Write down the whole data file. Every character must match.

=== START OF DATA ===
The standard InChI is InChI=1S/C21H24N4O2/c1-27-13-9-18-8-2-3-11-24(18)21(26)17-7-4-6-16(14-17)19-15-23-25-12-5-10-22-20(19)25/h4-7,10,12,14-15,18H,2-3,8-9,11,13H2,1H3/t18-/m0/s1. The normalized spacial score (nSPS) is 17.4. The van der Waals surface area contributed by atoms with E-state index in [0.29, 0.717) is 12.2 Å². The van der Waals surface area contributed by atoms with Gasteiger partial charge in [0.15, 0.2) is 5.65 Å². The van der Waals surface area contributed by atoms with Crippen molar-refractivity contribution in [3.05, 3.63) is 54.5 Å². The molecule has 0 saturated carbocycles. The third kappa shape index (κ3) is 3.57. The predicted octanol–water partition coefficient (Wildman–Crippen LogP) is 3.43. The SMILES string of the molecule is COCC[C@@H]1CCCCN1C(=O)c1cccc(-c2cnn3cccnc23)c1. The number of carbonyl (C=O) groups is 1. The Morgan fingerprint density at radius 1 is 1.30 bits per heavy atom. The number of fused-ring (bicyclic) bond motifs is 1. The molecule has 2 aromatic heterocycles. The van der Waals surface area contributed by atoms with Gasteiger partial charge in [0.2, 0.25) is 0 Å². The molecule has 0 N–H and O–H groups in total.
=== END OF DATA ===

The standard InChI is InChI=1S/C21H24N4O2/c1-27-13-9-18-8-2-3-11-24(18)21(26)17-7-4-6-16(14-17)19-15-23-25-12-5-10-22-20(19)25/h4-7,10,12,14-15,18H,2-3,8-9,11,13H2,1H3/t18-/m0/s1. The normalized spacial score (nSPS) is 17.4. The van der Waals surface area contributed by atoms with E-state index in [0.29, 0.717) is 12.2 Å². The van der Waals surface area contributed by atoms with Gasteiger partial charge in [0.15, 0.2) is 5.65 Å². The van der Waals surface area contributed by atoms with Crippen molar-refractivity contribution in [3.05, 3.63) is 54.5 Å². The molecule has 0 saturated carbocycles. The third kappa shape index (κ3) is 3.57. The predicted octanol–water partition coefficient (Wildman–Crippen LogP) is 3.43. The SMILES string of the molecule is COCC[C@@H]1CCCCN1C(=O)c1cccc(-c2cnn3cccnc23)c1. The number of carbonyl (C=O) groups is 1. The Morgan fingerprint density at radius 1 is 1.30 bits per heavy atom. The number of fused-ring (bicyclic) bond motifs is 1. The molecule has 2 aromatic heterocycles. The van der Waals surface area contributed by atoms with Gasteiger partial charge in [0.2, 0.25) is 0 Å². The molecule has 0 N–H and O–H groups in total.